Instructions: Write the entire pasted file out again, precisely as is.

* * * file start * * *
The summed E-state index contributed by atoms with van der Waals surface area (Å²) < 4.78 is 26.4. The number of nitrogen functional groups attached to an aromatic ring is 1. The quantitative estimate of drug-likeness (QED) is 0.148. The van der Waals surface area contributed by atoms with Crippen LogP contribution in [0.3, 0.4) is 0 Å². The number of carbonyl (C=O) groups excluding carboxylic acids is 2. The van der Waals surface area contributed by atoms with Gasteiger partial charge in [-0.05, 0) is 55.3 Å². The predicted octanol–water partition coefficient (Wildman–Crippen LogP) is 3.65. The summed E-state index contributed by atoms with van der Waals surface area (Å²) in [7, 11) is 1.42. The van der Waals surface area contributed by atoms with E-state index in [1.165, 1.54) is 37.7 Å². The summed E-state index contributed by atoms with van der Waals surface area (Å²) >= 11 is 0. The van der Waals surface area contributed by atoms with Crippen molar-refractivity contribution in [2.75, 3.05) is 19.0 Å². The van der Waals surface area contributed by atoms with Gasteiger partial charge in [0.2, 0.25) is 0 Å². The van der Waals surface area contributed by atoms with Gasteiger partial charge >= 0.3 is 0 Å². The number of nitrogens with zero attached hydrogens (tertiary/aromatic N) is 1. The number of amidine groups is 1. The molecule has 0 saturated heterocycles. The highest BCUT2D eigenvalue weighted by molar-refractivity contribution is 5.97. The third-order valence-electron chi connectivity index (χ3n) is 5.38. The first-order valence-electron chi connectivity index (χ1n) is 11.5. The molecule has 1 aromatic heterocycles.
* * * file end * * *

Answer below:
The summed E-state index contributed by atoms with van der Waals surface area (Å²) < 4.78 is 26.4. The number of nitrogen functional groups attached to an aromatic ring is 1. The quantitative estimate of drug-likeness (QED) is 0.148. The van der Waals surface area contributed by atoms with Crippen LogP contribution in [0.3, 0.4) is 0 Å². The number of carbonyl (C=O) groups excluding carboxylic acids is 2. The van der Waals surface area contributed by atoms with Gasteiger partial charge in [-0.05, 0) is 55.3 Å². The predicted octanol–water partition coefficient (Wildman–Crippen LogP) is 3.65. The summed E-state index contributed by atoms with van der Waals surface area (Å²) in [7, 11) is 1.42. The van der Waals surface area contributed by atoms with E-state index in [1.165, 1.54) is 37.7 Å². The summed E-state index contributed by atoms with van der Waals surface area (Å²) >= 11 is 0. The van der Waals surface area contributed by atoms with Crippen molar-refractivity contribution in [2.75, 3.05) is 19.0 Å². The van der Waals surface area contributed by atoms with Gasteiger partial charge in [0.2, 0.25) is 0 Å². The van der Waals surface area contributed by atoms with Gasteiger partial charge >= 0.3 is 0 Å². The number of nitrogens with zero attached hydrogens (tertiary/aromatic N) is 1. The number of amidine groups is 1. The molecule has 0 saturated heterocycles. The highest BCUT2D eigenvalue weighted by molar-refractivity contribution is 5.97. The third-order valence-electron chi connectivity index (χ3n) is 5.38. The first-order valence-electron chi connectivity index (χ1n) is 11.5. The molecule has 1 aromatic heterocycles.